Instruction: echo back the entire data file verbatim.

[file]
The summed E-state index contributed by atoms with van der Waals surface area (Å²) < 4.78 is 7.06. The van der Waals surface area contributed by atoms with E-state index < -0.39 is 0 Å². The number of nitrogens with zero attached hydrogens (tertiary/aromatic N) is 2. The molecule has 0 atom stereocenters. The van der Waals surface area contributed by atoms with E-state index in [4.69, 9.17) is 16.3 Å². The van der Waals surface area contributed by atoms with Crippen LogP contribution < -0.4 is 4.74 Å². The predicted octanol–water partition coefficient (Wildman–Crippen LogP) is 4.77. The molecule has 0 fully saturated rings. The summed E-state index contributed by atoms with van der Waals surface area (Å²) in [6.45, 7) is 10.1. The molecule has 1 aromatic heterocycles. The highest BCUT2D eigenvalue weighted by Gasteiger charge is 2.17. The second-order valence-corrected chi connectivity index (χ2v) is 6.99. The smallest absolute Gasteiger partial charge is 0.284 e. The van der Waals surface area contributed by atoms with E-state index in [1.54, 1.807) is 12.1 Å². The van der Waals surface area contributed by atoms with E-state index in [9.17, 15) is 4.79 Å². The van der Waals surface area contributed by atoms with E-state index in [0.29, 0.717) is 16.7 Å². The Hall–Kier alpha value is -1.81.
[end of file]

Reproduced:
The summed E-state index contributed by atoms with van der Waals surface area (Å²) < 4.78 is 7.06. The van der Waals surface area contributed by atoms with E-state index < -0.39 is 0 Å². The number of nitrogens with zero attached hydrogens (tertiary/aromatic N) is 2. The molecule has 0 atom stereocenters. The van der Waals surface area contributed by atoms with E-state index in [4.69, 9.17) is 16.3 Å². The van der Waals surface area contributed by atoms with Crippen LogP contribution < -0.4 is 4.74 Å². The predicted octanol–water partition coefficient (Wildman–Crippen LogP) is 4.77. The molecule has 0 fully saturated rings. The summed E-state index contributed by atoms with van der Waals surface area (Å²) in [6.45, 7) is 10.1. The molecule has 1 aromatic heterocycles. The highest BCUT2D eigenvalue weighted by Gasteiger charge is 2.17. The second-order valence-corrected chi connectivity index (χ2v) is 6.99. The smallest absolute Gasteiger partial charge is 0.284 e. The van der Waals surface area contributed by atoms with E-state index in [1.54, 1.807) is 12.1 Å². The van der Waals surface area contributed by atoms with E-state index in [9.17, 15) is 4.79 Å². The van der Waals surface area contributed by atoms with E-state index in [0.29, 0.717) is 16.7 Å². The Hall–Kier alpha value is -1.81.